Publication: Does More Power for Shareholders Undermine Board Stewardship?
The level of shareholders' expertise and experience needs to be questioned as they wield greater clout and become more deeply involved in strategic issues that should be the board's purview. This misdirected involvement distracts shareholders from their principal and most important role: electing and overseeing boards. To play that role, shareholders must have the basic tools from soliciting proxies of holders of voting securities to having the ability to seek court relief for a company's oppressive conduct. One of the important principles of good governance is the empowerment of shareholders. Unless they are able and willing to hold boards to account, then there is little hope, short of tough and intrusive regulation, of ensuring that company management acts in anything other than their own narrow self-interest. But the question is: how far should shareholders go? Peter Dey's paper brings an important perspective of someone who is both committed to good governance and experienced as a corporate director. This report heralded a new era of increased attention to the responsibilities of Canadian boards as stewards of shareholder value. Internationally, the author has been associated with the International Corporate Governance Network (ICGN) for the last ten years and has been an active participant in the Global Corporate Governance Forum, serving as a chairman.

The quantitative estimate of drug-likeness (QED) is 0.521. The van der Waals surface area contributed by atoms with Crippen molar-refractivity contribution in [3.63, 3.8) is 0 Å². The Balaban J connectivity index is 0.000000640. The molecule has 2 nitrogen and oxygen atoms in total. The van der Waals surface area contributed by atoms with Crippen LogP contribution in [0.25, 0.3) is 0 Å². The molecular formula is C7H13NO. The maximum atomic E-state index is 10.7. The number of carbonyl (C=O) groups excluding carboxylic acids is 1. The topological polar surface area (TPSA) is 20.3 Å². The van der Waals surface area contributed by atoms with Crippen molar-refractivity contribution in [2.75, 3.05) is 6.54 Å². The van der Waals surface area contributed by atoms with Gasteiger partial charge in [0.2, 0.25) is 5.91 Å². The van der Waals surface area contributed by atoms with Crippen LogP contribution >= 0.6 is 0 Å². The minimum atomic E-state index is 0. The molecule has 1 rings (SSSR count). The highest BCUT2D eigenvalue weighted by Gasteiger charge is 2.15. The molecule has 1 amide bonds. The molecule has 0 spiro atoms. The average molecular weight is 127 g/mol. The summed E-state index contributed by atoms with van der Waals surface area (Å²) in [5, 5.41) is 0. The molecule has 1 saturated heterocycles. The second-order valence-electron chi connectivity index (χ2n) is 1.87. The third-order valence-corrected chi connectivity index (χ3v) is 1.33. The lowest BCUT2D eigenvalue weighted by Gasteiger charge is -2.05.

“World Bank. 2011. Does More Power for Shareholders Undermine Board Stewardship?. Private Sector Opinion; No. 20. © World Bank, Washington, DC. http://openknowledge.worldbank.org/entities/publication/be2304fb-11c0-5eb6-af85-ca7722f39043 License: CC BY-NC-ND 3.0 IGO.”